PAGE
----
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Office Politics

His critics say he is divisive and has split Compton apart with his actions and his rhetoric. But Mayor Omar Bradley says he's just a tough guy--and tough guys win.


To be black and conscious in America is to be in a constant state of rage.

--James Baldwin from Joan Didion's "The White Album"


The fury seldom seems to leave Omar Bradley. Sometimes, it is there in his eyes; other times, in how he moves. Most often, it comes out in his voice. Sharp. Scolding.

One moment, the 38-year-old mayor of Compton is calm, almost gentle. The next, angry and unforgiving.

In the five years since he first won public office, his outbursts have become a trademark. When he ran for mayor in 1993, his opponent claimed that he warned her, "Someone may die in this campaign." The night he was elected, he lunged at her campaign manager, ordering him "to get out of town." After a few months in office, he blamed Jews for destroying the image of African Americans through rap videos.

And just over a year ago, the longtime high school teacher and football coach created another uproar by defending a player--his nephew--for punching a referee who allegedly used a racial epithet. The allegation, state school investigators said, was unfounded.

Ask Bradley to name his political heroes and he will tick off a list that runs from John F. Kennedy to Malcolm X. Ask him why he is so often full of anger and he invokes another name.

"I try to pattern myself after another great leader and that is Jesus Christ," he says.

Just as Jesus wielded the jawbone of an ass to drive money-changers from the temple, Bradley says, he sees nothing wrong with lashing out against those he believes are wrong.

"Righteous indignation," he calls it.

If his style rattles others, it has not stopped Bradley's political ascent. In short order, he has gone from schoolteacher to city official poised--after an unsuccessful run for Congress--to seek his second term as mayor.

"He has the potential to one day be president . . . if he can just get it under control," says one of his fiercest critics, Compton activist Lorraine Cervantes.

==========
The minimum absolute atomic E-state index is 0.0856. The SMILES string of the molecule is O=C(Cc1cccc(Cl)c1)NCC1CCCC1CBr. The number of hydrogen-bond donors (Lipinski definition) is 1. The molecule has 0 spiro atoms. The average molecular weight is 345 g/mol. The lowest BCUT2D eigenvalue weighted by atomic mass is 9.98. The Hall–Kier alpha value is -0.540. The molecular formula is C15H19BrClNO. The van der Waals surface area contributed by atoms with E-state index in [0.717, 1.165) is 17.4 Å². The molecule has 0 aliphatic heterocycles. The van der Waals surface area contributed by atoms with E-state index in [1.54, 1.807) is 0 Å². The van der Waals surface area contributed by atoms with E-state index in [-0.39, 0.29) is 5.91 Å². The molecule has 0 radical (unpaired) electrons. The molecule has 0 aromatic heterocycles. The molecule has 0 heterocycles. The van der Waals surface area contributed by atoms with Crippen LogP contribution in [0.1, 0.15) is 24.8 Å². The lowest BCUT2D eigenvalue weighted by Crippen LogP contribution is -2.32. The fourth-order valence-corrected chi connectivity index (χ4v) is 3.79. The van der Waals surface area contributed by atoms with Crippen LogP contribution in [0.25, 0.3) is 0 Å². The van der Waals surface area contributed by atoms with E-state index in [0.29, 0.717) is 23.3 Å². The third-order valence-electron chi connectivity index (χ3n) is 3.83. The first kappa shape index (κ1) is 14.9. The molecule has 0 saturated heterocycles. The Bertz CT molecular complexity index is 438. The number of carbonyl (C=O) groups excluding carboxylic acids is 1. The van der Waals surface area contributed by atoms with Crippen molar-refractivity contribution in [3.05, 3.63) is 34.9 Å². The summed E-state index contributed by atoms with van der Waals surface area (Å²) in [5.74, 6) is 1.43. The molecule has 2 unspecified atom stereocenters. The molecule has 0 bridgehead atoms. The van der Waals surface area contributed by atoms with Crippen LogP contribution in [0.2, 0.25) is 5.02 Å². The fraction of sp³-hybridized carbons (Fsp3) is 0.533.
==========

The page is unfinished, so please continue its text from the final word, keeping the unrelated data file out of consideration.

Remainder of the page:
Bradley puts it another way: "If I was white, I'd be a legend."

Some say that in America, we judge our politicians by two sets of standards. When black politicians are passionate, they run the risk of being called militant. When they are eloquent, they can be labeled slick. And when they topple in the political or personal scandals that can take down any public official, their fall seems the more precipitous. Because their numbers are so few. Because the hope that they will deliver is so high.

So how do we judge Bradley?

True, he is impassioned, but many believe he has split Compton apart with his actions and his rhetoric. And even as he claims the moral high ground, questions about his character are relentless.

Three years ago, a cocktail waitress claimed that Bradley, the married father of two, also fathered her twin sons--a charge that became an issue in the mayor's race but was later proved untrue by a blood test.

In 1995's extortion trial of Rep. Walter Tucker III, the Compton congressman and former mayor claimed Bradley pushed a casino project because he was promised cash and partial ownership by its promoters. And while authorities have never brought charges against Bradley, law enforcement sources say his activities have raised ethical questions.

Lies and smears, Bradley responds. The rantings of those out to destroy him because they fear him. Those are Bradley's answers. And they may be enough to keep his political career on track.

But if past is prologue, Bradley's political future will be one of triumphs tainted by controversy.

As Bradley told supporters when he was elected mayor: "People say we are mean, we are quick-tempered and we're fighters. And they are absolutely correct."


Some will tell you flat out that Omar Bradley is a liar. He will tell you they are lying.

Critics will say he is a bully. His response is that they want to deny him power.

And when others call him racially divisive, he'll suggest they are bigots.

"You know, it's amazing," Bradley says, smiling. "[Critics] really cannot say anything bad about me because I have never done anything bad."

Whether that is true is open to dispute. But what cannot be denied is that Bradley is never one to shrink from battle. And to be fair, how could he be? For if there is one city where the meek shall inherit nothing, it is Compton.

Trying to survive in the long shadow of Los Angeles, the city of 97,000 has struggled financially for decades. Racial tensions have simmered for years as Compton moves from predominantly black to Latino. And no city around, certainly none the size of Compton, has a more volatile political scene.

Enter Bradley.

In 1991, after two unsuccessful bids for city office, Bradley was elected councilman, defeating businessman Pedro Pallan, the first Compton Latino to make a runoff for council.

"Compton is coming back," Bradley said, promising to bring the city more jobs and revenues.

Some of what he pledged has come true.

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